**[0045]**If the result of the floating point operation is a subnormal result, then, as described above, k leading zeroes are included in the rounded proposed mantissa result, t. With a normal result, k=0, and with a subnormal result 0<k<p.

**[0046]**In step S208 the decision logic 110 determines whether a check is to be performed, based on bits of the unrounded proposed mantissa result. It is noted that the decision logic 110 uses the unrounded, rather than the rounded, proposed mantissa result, so the decision in step S208 can be performed before the rounded proposed mantissa result has been determined. The situations in which a check is to be performed are mentioned above in the cases 2.1 and 2.2. In accordance with case 2.1 the decision logic 110 determines whether all of the bits from the (p-k+1)

^{th}bit to the (m-k)

^{th}bit of the unrounded proposed mantissa result are ones. That is, a check is to be performed: for a normal result, if x

_{px}

_{p}+1x

_{p}+2 . . . x

_{m}-1=111 . . . 1=2(m-p)-1; and for a subnormal result, if x

_{p}-kx

_{p}-k+1 . . . x

_{m}-k-1=111 . . . 1=2.sup.(m-p)-1. Furthermore, in accordance with case 2.2, if the rounding mode is a round to nearest mode, the decision logic 110 determines whether the (p-k+1)

^{th}bit of the unrounded proposed mantissa result is a zero and all of the bits from the (p-k+2)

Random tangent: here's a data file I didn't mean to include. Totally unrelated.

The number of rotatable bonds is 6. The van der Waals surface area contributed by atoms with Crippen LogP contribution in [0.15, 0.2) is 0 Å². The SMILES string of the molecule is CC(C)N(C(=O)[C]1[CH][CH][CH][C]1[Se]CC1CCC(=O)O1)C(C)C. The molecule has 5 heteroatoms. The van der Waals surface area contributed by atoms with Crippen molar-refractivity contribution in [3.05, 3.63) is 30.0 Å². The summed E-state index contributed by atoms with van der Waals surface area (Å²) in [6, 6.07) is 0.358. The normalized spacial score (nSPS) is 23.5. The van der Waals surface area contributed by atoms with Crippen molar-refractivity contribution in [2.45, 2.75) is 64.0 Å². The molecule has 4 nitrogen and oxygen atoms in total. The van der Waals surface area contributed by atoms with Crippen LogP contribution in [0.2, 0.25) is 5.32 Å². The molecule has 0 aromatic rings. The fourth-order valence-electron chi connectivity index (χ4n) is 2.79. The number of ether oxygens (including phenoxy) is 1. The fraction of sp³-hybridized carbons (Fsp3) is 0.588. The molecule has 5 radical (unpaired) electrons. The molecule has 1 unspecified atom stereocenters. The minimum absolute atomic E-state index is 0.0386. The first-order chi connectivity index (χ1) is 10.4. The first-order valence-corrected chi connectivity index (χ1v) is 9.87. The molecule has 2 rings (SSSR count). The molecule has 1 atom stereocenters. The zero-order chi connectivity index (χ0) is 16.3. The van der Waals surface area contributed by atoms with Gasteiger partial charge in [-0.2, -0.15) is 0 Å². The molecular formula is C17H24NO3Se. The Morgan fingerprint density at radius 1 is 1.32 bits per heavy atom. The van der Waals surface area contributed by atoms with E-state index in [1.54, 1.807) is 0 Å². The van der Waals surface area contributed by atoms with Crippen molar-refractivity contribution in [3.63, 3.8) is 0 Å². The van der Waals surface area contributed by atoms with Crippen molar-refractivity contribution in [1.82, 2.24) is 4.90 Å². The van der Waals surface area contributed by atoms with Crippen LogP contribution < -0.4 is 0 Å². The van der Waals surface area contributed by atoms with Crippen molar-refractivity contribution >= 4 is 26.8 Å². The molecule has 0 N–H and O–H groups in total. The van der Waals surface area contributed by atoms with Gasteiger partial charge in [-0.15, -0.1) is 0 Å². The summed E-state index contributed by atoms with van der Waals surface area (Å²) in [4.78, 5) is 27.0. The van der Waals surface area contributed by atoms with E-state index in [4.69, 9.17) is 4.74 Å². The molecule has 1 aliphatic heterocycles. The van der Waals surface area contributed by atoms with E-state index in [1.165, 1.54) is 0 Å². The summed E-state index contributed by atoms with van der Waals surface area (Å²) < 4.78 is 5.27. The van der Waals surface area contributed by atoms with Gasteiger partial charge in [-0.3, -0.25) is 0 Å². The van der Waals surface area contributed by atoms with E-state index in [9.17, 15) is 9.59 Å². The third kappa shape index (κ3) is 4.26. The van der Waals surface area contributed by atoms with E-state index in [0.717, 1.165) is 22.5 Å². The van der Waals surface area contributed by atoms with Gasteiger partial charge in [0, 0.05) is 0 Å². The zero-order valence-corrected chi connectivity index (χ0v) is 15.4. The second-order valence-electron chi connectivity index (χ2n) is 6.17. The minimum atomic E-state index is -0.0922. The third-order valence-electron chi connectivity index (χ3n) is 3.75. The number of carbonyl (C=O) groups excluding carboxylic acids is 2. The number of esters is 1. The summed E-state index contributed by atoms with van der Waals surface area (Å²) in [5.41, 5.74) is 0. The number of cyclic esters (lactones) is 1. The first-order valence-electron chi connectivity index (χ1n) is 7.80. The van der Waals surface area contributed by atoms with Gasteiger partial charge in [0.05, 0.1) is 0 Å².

^{th}bit to the (m-k)

^{th}bit of the unrounded proposed mantissa result are ones. That is, a check is to be performed if the rounding mode is a round to nearest mode and for a normal result, if x

_{px}

_{p}+1x

_{p}+2 . . . x

_{m}-1=011 . . . 1=2.sup.(m-p-1)-1; or for a subnormal result, if x

_{p}-kx

_{p}-k+1 . . . x

_{m}-k-1=011 . . . 1=2.sup.(m-p-1)-1.

**[0047]**If it is determined in step S208 that a check is not to be performed then the rounded proposed mantissa result, t, is the correct result. This is because any inaccuracy in the (m-k)

^{th}bit of the unrounded proposed mantissa result will not affect the p-bit rounded proposed mantissa result, t. Therefore, the decision logic 110 sends an indication to the selection logic 108 to indicate that the rounded proposed mantissa result, t, is correct and the method passes to step S210 in which the selection logic 108 outputs the rounded proposed mantissa result, t, as the p-bit mantissa of the floating point result.

**[0048]**However, if it is determined in step S208 that a check is to be performed (i.e. if it is determined that any inaccuracy in the (m-k)

^{th}bit of the unrounded proposed mantissa result will affect the p-bit rounded proposed mantissa result, t) then the decision logic sends an indication to the check logic (and also optionally to the selection logic 108) to indicate that a check is to be performed, and the method passes from step S208 to step S212.

**[0049]**In steps S212 and S214 the check logic uses the floating point inputs (a and b in this example) and bits of the unrounded proposed mantissa result to determine a check parameter, g. The check parameter, g, is indicative of a relationship between: (i) an exact result of the floating point operation on the floating point inputs (i.e. an exact result of a/b in this example), and (ii) the unrounded proposed mantissa result if the (m-k)

^{th}bit were incremented.